Research on walrus populations in Greenland is ongoing, focusing on stock identification, walrus behaviour and population trends. Prominent in these research efforts has been the Greenland Institute of Natural Resources.
To study walrus behaviour and movements, a total of 35 walruses were fitted with satellite-linked transmitters in Smith Sound, Northwest Greenland, between 2010 and 2013 (NAMMCO 2013b). Tagging occurred in spring to coincide with aerial surveys, when the walruses are in Greenland. The last tags were put out in June 2013, and the analyses are still pending.
Aerial surveys were conducted off West Greenland in the springs of 2006, 2008 and 2012 (Heide-Jørgensen et al. 2013) and in the North Water in May of 2009 and 2010 (Heide-Jørgensen et al. 2012). A further survey of walruses on the ice edge in the North Water was planned for April 2014 (NAMMCO 2013a).
Walrus are cooperative in some areas! Researchers fitting satellite tags and taking biological samples in Svalbard.
Fitting a satellite tag to a walrus' tusk.
Photos: K. Kovacs and C. Lydersen/ Norwegian Polar Institute
Research on the walrus population on Svalbard is ongoing. Future plans include aerial surveys at 5 year intervals of the Svalbard fraction of the Svalbard-Franz Josef Land population to monitor abundance trends. A synoptic aerial survey of the whole population including the Russian territories has high priority and has been planned, but for various reasons it has not yet been possible to conduct this work (Lydersen and Kovacs 2013). Prominent in these research efforts has been the Norwegian Polar Institute.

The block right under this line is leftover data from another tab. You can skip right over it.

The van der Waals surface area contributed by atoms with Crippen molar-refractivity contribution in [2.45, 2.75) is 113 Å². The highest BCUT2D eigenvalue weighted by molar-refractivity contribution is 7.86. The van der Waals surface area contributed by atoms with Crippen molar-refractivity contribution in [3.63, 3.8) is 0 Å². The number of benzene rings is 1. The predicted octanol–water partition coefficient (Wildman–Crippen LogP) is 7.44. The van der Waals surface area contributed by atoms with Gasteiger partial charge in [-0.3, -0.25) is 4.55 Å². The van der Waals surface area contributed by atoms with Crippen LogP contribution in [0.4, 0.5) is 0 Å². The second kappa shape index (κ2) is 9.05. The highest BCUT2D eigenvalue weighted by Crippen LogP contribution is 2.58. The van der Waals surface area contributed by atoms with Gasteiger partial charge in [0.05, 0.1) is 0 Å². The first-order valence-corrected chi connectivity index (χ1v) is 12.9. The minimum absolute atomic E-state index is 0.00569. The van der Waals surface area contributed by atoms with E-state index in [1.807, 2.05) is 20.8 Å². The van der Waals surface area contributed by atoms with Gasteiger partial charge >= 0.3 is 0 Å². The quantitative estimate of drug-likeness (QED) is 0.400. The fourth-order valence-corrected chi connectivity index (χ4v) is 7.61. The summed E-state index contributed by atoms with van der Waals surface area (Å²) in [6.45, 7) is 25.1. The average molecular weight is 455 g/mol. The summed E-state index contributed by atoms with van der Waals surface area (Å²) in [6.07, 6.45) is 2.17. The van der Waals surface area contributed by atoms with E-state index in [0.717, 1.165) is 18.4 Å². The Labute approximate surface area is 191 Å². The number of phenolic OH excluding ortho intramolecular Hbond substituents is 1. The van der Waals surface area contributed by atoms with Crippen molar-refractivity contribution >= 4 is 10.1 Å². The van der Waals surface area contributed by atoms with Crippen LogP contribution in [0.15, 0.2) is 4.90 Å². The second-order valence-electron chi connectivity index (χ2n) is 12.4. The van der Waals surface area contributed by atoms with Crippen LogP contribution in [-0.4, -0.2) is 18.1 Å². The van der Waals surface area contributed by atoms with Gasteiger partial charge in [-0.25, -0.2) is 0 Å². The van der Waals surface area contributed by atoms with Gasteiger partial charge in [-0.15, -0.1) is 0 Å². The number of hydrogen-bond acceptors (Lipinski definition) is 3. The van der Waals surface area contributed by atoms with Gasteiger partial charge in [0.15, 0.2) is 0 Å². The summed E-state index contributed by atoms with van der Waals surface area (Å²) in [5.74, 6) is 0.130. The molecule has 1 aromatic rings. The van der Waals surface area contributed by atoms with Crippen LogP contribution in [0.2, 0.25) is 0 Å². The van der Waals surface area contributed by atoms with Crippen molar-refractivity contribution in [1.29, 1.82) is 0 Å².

Walrus with a satellite tag on it's tusk. Photos: K. Kovacs and C. Lydersen/ Norwegian Polar Institute
Walrus haul-out sites are being monitored by digital camera during the period late June- early October to study haul-out behaviour and the potential impact of visiting tourists to these sites (NAMMCO 2013a). It is hoped to continue this surveillance in order to get long enough time trends and large enough sample sizes to effectively monitor the status of the population (Lydersen and Kovacs 2013).
Research is also investigating the stock structure of Svalbard walruses. Currently, the genetic relationship between walruses in the Pechora and Kara Seas and those in the Svalbard-Franz Josef Land area is unknown. Material is currently being collected to address this issue (Lydersen and Kovacs 2013).
In relation to climate change issues, plans exist to track animals over multiple years in order to study individual responses to changes in ice conditions. To do this, a new tusk-mounted GPS tag is being developed, powered by solar cells. Possible future dietary shifts, due to climate change induced changes in the marine ecosystem, will also be assessed via analysis of walrus tissue for stable isotopes and fatty acids at regular intervals (Lydersen and Kovacs 2013).